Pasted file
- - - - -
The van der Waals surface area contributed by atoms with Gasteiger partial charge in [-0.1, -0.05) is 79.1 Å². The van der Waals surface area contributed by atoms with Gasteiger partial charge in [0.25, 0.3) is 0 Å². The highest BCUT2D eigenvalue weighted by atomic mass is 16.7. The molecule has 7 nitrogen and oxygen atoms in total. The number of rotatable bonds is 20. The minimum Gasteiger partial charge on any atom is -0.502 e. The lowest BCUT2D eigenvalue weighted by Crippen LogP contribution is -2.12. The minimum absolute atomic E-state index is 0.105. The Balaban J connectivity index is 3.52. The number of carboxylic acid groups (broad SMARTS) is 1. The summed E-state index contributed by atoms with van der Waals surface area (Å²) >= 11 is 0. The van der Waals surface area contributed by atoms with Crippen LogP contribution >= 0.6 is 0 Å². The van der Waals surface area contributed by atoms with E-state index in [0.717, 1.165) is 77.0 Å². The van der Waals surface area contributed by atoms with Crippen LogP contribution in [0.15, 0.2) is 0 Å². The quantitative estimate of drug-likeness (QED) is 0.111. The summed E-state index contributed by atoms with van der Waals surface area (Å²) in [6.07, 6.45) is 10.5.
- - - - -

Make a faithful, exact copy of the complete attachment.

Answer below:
The van der Waals surface area contributed by atoms with Gasteiger partial charge in [-0.1, -0.05) is 79.1 Å². The van der Waals surface area contributed by atoms with Gasteiger partial charge in [0.25, 0.3) is 0 Å². The highest BCUT2D eigenvalue weighted by atomic mass is 16.7. The molecule has 7 nitrogen and oxygen atoms in total. The number of rotatable bonds is 20. The minimum Gasteiger partial charge on any atom is -0.502 e. The lowest BCUT2D eigenvalue weighted by Crippen LogP contribution is -2.12. The minimum absolute atomic E-state index is 0.105. The Balaban J connectivity index is 3.52. The number of carboxylic acid groups (broad SMARTS) is 1. The summed E-state index contributed by atoms with van der Waals surface area (Å²) >= 11 is 0. The van der Waals surface area contributed by atoms with Crippen LogP contribution >= 0.6 is 0 Å². The van der Waals surface area contributed by atoms with E-state index in [0.717, 1.165) is 77.0 Å². The van der Waals surface area contributed by atoms with Crippen LogP contribution in [0.15, 0.2) is 0 Å². The quantitative estimate of drug-likeness (QED) is 0.111. The summed E-state index contributed by atoms with van der Waals surface area (Å²) in [6.07, 6.45) is 10.5.